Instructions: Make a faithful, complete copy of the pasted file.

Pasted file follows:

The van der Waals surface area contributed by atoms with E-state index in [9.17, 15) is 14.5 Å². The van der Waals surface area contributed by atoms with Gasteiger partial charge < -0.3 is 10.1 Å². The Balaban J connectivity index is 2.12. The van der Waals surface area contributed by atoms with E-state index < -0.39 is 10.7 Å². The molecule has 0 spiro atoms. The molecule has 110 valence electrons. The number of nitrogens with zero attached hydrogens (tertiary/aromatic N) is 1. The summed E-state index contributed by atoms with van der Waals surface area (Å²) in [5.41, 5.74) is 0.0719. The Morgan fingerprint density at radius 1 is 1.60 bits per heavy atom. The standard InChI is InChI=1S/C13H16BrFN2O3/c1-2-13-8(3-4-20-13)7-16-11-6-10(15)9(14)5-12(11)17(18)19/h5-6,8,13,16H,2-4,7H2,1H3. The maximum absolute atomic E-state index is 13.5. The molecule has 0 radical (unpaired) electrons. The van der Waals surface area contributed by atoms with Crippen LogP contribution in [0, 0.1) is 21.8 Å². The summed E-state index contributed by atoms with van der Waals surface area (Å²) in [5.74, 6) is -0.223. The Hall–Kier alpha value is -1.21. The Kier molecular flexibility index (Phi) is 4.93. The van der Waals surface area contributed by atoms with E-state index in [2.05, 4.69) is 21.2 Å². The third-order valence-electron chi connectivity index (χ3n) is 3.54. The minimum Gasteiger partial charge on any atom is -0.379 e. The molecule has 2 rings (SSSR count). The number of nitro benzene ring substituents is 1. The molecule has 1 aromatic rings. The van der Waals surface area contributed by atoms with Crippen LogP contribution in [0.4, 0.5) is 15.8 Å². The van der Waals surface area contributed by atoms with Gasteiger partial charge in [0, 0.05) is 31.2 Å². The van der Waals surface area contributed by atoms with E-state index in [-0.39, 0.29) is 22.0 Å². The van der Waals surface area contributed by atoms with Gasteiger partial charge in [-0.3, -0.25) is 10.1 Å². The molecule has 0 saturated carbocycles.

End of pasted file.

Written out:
The van der Waals surface area contributed by atoms with E-state index in [9.17, 15) is 14.5 Å². The van der Waals surface area contributed by atoms with Gasteiger partial charge < -0.3 is 10.1 Å². The Balaban J connectivity index is 2.12. The van der Waals surface area contributed by atoms with E-state index < -0.39 is 10.7 Å². The molecule has 0 spiro atoms. The molecule has 110 valence electrons. The number of nitrogens with zero attached hydrogens (tertiary/aromatic N) is 1. The summed E-state index contributed by atoms with van der Waals surface area (Å²) in [5.41, 5.74) is 0.0719. The Morgan fingerprint density at radius 1 is 1.60 bits per heavy atom. The standard InChI is InChI=1S/C13H16BrFN2O3/c1-2-13-8(3-4-20-13)7-16-11-6-10(15)9(14)5-12(11)17(18)19/h5-6,8,13,16H,2-4,7H2,1H3. The maximum absolute atomic E-state index is 13.5. The molecule has 0 radical (unpaired) electrons. The van der Waals surface area contributed by atoms with Crippen LogP contribution in [0, 0.1) is 21.8 Å². The summed E-state index contributed by atoms with van der Waals surface area (Å²) in [5.74, 6) is -0.223. The Hall–Kier alpha value is -1.21. The Kier molecular flexibility index (Phi) is 4.93. The van der Waals surface area contributed by atoms with E-state index in [2.05, 4.69) is 21.2 Å². The third-order valence-electron chi connectivity index (χ3n) is 3.54. The minimum Gasteiger partial charge on any atom is -0.379 e. The molecule has 2 rings (SSSR count). The number of nitro benzene ring substituents is 1. The molecule has 1 aromatic rings. The van der Waals surface area contributed by atoms with Crippen LogP contribution in [0.4, 0.5) is 15.8 Å². The van der Waals surface area contributed by atoms with Gasteiger partial charge in [0, 0.05) is 31.2 Å². The van der Waals surface area contributed by atoms with E-state index in [-0.39, 0.29) is 22.0 Å². The van der Waals surface area contributed by atoms with Gasteiger partial charge in [-0.3, -0.25) is 10.1 Å². The molecule has 0 saturated carbocycles.